face the trial for the offences punishable under Section 420/467/468/471/
326/120-B IPC and under Section 15 of the Indian Medical Council Act.

5. Aggrieved by the summoning order, as already stated, the Appellants
preferred Crl. Misc. No.M-25733 of 2011 before the High Court for quashing
the complaint Case No.7506/09/11. The High Court vide impugned order,
dismissed the Crl. Misc. Petition. Later, Respondent No.1 filed an
application being Crl. Misc. No.7776 of 2013 in Crl. Misc. No.M-25733 of
2011, requesting the Court to carry out the correction of the judgment
praying that the word “death” or “died” be stated to be read as “brink of
death”. Review Petition was allowed by the High Court vide its order
dated 11.2.2013, without notice to the appellants. Those orders, as
already indicated, are under challenge in these appeals.

6. We heard Shri P.S. Patwalia, learned senior counsel for the
Appellants, as well as Shri Jagjit Singh Arora, who appeared in person.
Shri Patwalia submitted that the judgment as well as the order in the
review petition is vitiated by serious error on the face of the record and
liable to be set aside and the High Court be directed to rehear the matter
in accordance with law. Respondent No.1, the party-in-person, on the other
hand, submitted, on facts as well as on law, that the judgment and the
order in the review petition are unassailable and, therefore, the matter
could be examined by this Court on merits.

7. We have gone through the main judgment and the order passed in the
review petition in their entirety. The learned Single Judge of the High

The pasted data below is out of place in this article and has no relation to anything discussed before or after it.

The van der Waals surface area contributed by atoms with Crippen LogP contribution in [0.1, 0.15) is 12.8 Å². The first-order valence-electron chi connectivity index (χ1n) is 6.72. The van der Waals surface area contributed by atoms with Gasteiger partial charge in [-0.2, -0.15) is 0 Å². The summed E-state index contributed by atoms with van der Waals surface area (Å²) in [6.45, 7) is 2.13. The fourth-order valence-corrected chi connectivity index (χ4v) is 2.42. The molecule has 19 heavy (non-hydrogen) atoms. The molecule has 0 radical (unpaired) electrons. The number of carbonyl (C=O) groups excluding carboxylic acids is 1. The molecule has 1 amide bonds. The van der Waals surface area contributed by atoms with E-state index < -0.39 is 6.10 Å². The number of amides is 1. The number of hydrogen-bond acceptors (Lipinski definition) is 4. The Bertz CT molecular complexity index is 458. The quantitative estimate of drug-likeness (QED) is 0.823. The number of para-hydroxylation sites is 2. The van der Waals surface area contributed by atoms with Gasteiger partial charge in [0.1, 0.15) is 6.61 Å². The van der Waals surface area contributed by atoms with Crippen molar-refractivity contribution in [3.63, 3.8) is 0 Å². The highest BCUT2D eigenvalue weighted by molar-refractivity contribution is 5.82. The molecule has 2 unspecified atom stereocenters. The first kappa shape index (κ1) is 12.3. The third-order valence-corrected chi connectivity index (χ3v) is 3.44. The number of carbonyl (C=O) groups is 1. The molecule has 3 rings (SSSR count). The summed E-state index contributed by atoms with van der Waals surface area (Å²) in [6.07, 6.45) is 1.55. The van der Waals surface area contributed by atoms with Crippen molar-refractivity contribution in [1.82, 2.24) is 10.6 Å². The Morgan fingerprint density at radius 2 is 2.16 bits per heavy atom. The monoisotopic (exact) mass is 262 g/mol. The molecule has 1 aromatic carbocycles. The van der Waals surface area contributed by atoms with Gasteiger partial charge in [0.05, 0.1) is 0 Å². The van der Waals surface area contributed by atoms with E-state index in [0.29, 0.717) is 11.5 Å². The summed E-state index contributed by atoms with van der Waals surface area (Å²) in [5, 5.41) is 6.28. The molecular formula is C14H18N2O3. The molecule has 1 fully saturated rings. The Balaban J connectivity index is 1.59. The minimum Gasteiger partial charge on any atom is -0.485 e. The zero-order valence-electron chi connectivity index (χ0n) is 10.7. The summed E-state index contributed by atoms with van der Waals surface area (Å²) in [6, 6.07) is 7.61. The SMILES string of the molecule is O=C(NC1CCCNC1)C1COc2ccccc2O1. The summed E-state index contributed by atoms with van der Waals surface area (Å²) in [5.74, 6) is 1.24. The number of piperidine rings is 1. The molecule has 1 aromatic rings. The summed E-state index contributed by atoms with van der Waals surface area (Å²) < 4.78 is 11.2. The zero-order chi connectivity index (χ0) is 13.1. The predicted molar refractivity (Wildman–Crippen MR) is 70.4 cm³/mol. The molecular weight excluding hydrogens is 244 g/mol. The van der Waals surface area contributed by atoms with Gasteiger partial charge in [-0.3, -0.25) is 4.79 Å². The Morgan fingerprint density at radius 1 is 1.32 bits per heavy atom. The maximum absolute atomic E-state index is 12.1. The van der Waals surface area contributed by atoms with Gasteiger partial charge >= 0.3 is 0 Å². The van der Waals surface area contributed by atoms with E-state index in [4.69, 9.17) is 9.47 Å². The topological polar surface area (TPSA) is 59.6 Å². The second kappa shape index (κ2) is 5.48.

Court while deciding the case formulated two questions , which read as
follows :-
“1. Whether the Managing Director and the Director, being
administrators of the Hospital can be made criminally liable and
prosecuted under the provisions of the Indian Penal Code and for
having appointed unqualified doctor which resulted into wrong
treatment and consequential death of a patient and can they
claim immunity from prosecution for the offences in which they
have been summoned in the present complaint?
(emphasis supplied)
2. Whether the offences of cheating, tampering with the documents
and causing grievous hurt are made out in conspiracy with each
other?

8. On the first point, after going through the facts in detail and after
hearing the parties, the learned Single Judge concluded as follows :
“In the present case, Petitioner Nos.1 and 2 being Managing Director
and Director are directly criminally liable and their liability stems
from failure to use reasonable care in the maintenance of safe and
adequate facilities and equipment i.e. ventilator which was not
available at the time when the patient was in need. Needless to say,
it is the duty of the petitioner No.1 and 2 to select and retain only
competent physician/doctor and medical supporting staff. But in this
case, they had retained petitioner no.3 who is an unqualified doctor.
It is the duty of the petitioner nos.1 and 2 to oversee all persons
who practice medicine within its faculty and also owe duty to ensure
quality of health care services. Here in this case, there is a
glaring failure on the part of petitioner nos.1 and 2 to retain
competent and qualified doctors and equipping the facility. In the
present case, the standard of negligence, breach of duty, causation
and damage is no different than in any other case of forming
negligence. Hence, for that reason, petitioners are directly liable
for the injury caused to the patient because the doctor in question
was not having State Medical Council licence to practice medicine as
per the Medical Council of India Act, 1961 and Medical Council of